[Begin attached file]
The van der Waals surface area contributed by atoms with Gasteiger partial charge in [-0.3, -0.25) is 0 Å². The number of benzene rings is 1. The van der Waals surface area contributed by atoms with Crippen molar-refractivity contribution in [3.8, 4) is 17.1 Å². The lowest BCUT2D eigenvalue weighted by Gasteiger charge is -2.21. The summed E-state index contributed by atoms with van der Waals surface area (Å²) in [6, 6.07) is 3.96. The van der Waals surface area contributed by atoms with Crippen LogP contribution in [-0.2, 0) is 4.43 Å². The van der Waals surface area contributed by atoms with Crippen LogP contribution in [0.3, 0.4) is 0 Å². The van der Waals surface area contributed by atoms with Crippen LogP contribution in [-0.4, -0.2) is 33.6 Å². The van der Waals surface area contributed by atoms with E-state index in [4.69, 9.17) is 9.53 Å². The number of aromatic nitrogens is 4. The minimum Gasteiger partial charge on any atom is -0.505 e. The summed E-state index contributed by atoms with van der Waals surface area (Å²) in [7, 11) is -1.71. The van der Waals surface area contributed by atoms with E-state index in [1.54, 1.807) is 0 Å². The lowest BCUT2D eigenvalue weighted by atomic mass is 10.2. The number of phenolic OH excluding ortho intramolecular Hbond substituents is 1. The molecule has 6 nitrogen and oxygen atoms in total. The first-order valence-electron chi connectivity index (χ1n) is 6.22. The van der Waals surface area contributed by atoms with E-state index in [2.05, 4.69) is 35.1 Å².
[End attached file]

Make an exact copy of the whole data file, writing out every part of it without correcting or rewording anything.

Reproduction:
The van der Waals surface area contributed by atoms with Gasteiger partial charge in [-0.3, -0.25) is 0 Å². The number of benzene rings is 1. The van der Waals surface area contributed by atoms with Crippen molar-refractivity contribution in [3.8, 4) is 17.1 Å². The lowest BCUT2D eigenvalue weighted by Gasteiger charge is -2.21. The summed E-state index contributed by atoms with van der Waals surface area (Å²) in [6, 6.07) is 3.96. The van der Waals surface area contributed by atoms with Crippen LogP contribution in [-0.2, 0) is 4.43 Å². The van der Waals surface area contributed by atoms with Crippen LogP contribution in [0.3, 0.4) is 0 Å². The van der Waals surface area contributed by atoms with Crippen LogP contribution in [-0.4, -0.2) is 33.6 Å². The van der Waals surface area contributed by atoms with E-state index in [4.69, 9.17) is 9.53 Å². The number of aromatic nitrogens is 4. The minimum Gasteiger partial charge on any atom is -0.505 e. The summed E-state index contributed by atoms with van der Waals surface area (Å²) in [7, 11) is -1.71. The van der Waals surface area contributed by atoms with E-state index in [1.54, 1.807) is 0 Å². The lowest BCUT2D eigenvalue weighted by atomic mass is 10.2. The number of phenolic OH excluding ortho intramolecular Hbond substituents is 1. The molecule has 6 nitrogen and oxygen atoms in total. The first-order valence-electron chi connectivity index (χ1n) is 6.22. The van der Waals surface area contributed by atoms with E-state index in [2.05, 4.69) is 35.1 Å².